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Actually upper deck is 8 across in Y, vs 7 in Y+ so that 14% more , so total number of seats is 45-50% more. Or if you like, between the exit doors at the rear of the upper deck , QF fit 35 Y+ and 20 Y seats, whereas SQ fit in 68 Y seats in the same space. So 35 Y+ translates to 48 Y... or 37% more....
Your numbers are a little off. SQ has 88Y aft of doors two. QF has 35W and 30Y in the same space. So in the space of 35W seats you could have 58Y seats.
 

dajop

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Your numbers are a little off. SQ has 88Y aft of doors two. QF has 35W and 30Y in the same space. So in the space of 35W seats you could have 58Y seats.
But there are different configurations of galleys & toilets at the rear, hence I just compared the space between the two exit rows.
 

TomVexille

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But there are different configurations of galleys & toilets at the rear, hence I just compared the space between the two exit rows.
And SQ have a 32in seat pitch in Y compared to the 31in that QF have gone with.
 

wandering_fred

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Depending on the route, the airline might find a much higher load factor in Y+ than in Y. I certainly suspect that this is the case for BA both trans-Atlantic, Hong Kong and on the Kangaroo route. And QF would likely see the same result on the truly long haul routes. So apply a factor in your space calculations to reflect the amount of space that is actually attracting revenue in the two cabins.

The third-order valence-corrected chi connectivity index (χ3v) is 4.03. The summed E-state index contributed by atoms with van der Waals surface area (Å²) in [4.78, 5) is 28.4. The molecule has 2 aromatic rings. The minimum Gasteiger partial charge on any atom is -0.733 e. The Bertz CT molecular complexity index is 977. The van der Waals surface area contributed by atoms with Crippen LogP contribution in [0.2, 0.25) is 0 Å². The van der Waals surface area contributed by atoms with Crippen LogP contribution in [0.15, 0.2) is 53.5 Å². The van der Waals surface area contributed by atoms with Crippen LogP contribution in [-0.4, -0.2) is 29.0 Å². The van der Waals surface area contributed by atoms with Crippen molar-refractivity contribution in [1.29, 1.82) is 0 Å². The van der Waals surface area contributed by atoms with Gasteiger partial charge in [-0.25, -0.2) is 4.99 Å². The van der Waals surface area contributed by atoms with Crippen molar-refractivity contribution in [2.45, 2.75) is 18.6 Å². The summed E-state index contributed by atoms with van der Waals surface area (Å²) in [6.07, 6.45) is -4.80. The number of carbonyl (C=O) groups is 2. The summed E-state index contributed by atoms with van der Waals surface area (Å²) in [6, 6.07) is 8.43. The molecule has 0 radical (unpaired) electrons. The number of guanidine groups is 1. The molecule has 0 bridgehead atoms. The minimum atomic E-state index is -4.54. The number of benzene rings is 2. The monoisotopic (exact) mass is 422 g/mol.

OTOH, CX is not seeing this higher load factor on its Australia ( and India/Middle East). In the former case, I suspect that with the plain Y fares priced at the level they are ex-Australia, it is simply not possible to price Y+ at a level where the average passenger would consider the up-fare. They would rather "deal with the pain" on the 5 to 8 hour flights.

The other factor to consider in the pricing, is that AA gives the upgraded EQP earnings for Y+. So for AA FFers, paying for Y+ (especially on CX since H class is required for credit to AA in Y) in many cases is an attractive option. OTOH, QF (and a lesser extent BA) really provide no real incentive for Y+ rather they limit the "bonus" levels to the J and F cabins to those crediting to their FF programs.

Happy wandering

Fred
 

dajop

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And SQ have a 32in seat pitch in Y compared to the 31in that QF have gone with.
Yes you a right, how could I forgot about that, given I have had numerous SQ A380 flights! Bottom line the Y cabin having 50% more seats is probably a reasonable estimate.